Sheltering in place (while perhaps working from home with kids out of school/daycare) can lead to a lot of screen time. Don't feel guilty about that; these are difficult times and parents need to do what they need to do. Let us help! We're posting suggestions each day this week for how to get away from the screens for a little while.
Do you have any toys or games on hand? Check the garage or back of the closet for...
- board games
- old newspapers with crosswords or comics
- beach balls or sand toys
- jacks, Hula Hoop, string for cat's cradle
- jump rope
- exercise bands
- play-dough or clay
- dice, dominoes, playing cards
- blocks or LEGO
No interest in toys? Nothing turned up under the bed?
- Raid the closet for dress-up clothes. Rehearse and perform a song and dance -- it can be as choreographed as you want.
- If you're willing to use a screen briefly, gather props and make an impromptu photobooth.
- Retell a favorite story or fairytale. Everyone may need to play different characters -- or maybe a stuffed animal friend can stand in! Puppet shows highly recommended, too.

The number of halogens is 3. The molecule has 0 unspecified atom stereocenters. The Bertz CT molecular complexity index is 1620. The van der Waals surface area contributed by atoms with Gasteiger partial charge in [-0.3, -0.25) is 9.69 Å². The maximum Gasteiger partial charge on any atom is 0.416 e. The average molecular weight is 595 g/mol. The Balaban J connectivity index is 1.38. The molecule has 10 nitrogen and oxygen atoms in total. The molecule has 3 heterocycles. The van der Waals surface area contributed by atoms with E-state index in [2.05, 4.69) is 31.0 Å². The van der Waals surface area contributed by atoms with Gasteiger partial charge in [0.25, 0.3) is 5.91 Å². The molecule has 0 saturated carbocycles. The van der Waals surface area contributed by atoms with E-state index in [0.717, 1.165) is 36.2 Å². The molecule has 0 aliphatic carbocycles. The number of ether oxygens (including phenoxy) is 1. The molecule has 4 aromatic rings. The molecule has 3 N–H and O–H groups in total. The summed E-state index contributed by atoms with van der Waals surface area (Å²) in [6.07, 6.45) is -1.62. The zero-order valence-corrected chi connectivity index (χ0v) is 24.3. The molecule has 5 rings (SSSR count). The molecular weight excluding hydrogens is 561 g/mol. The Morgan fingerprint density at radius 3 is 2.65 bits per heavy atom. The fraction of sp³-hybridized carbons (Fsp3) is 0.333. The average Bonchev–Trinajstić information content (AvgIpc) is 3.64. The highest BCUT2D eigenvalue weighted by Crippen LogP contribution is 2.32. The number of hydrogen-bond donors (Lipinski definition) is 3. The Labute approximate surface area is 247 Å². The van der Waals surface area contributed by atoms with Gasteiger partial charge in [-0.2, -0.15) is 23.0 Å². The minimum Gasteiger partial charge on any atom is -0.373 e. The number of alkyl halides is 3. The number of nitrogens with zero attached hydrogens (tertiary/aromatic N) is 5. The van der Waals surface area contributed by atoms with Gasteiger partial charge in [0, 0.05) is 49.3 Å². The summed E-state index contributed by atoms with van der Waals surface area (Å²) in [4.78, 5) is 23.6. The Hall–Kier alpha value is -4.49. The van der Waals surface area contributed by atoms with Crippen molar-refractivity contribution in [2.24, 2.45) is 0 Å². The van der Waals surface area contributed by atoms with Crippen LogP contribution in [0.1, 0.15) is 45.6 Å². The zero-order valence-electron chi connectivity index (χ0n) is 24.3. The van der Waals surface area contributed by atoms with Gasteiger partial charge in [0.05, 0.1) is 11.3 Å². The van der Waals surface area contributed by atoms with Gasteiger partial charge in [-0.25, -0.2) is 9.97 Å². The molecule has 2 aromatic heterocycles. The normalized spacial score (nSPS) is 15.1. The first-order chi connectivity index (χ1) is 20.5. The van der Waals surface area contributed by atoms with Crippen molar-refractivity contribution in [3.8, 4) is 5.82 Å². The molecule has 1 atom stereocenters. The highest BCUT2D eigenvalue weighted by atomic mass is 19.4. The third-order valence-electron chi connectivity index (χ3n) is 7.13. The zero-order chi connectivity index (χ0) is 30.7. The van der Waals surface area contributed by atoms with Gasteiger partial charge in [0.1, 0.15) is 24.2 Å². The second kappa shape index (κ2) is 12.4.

- "I'm thinking of a [category] that starts with [letter]..." Optional: guessers can ask yes/no questions to narrow down the answer.
- If you have a pocketful of loose change, count how many coins you have and how many cents they add up to. Then hide coins around the house for kids to find. You'll know how many are missing and can make an educated guess as to what denominations they are.
- Make a blanket fort and have an indoor picnic.
- How many knock-knock jokes can you remember? This may be just the time to introduce the Interrupting Cow.
- Pick any object in the house and make up a story about it. Or have Show and Tell at home, where a child explains what an object means to them and what memories they have relating to it.
- Read a story aloud! Picturebooks are the obvious choice, but a chapter or two of a longer book can be great for a family with a mix of ages. Maybe you have a good book for taking turns -- every reader plays a character like a play. Make sure to "do the voices"!
- Tell stories -- scary, funny, real or made-up. Tell the story of what you did yesterday. Tell a story from last summer. You can tell a group story where you all take turns saying what comes next. Toss in a "Uh-oh! But THEN..." or "Ta-daaaaaa!" to help younger narrators.
What you decide to do will depend on the age of your child(ren), the supplies you have on hand, and how much time you can spend supervising. But don't stop here -- go with whatever you're inspired to do! If you discover an especially fun game, share it with us in the comments.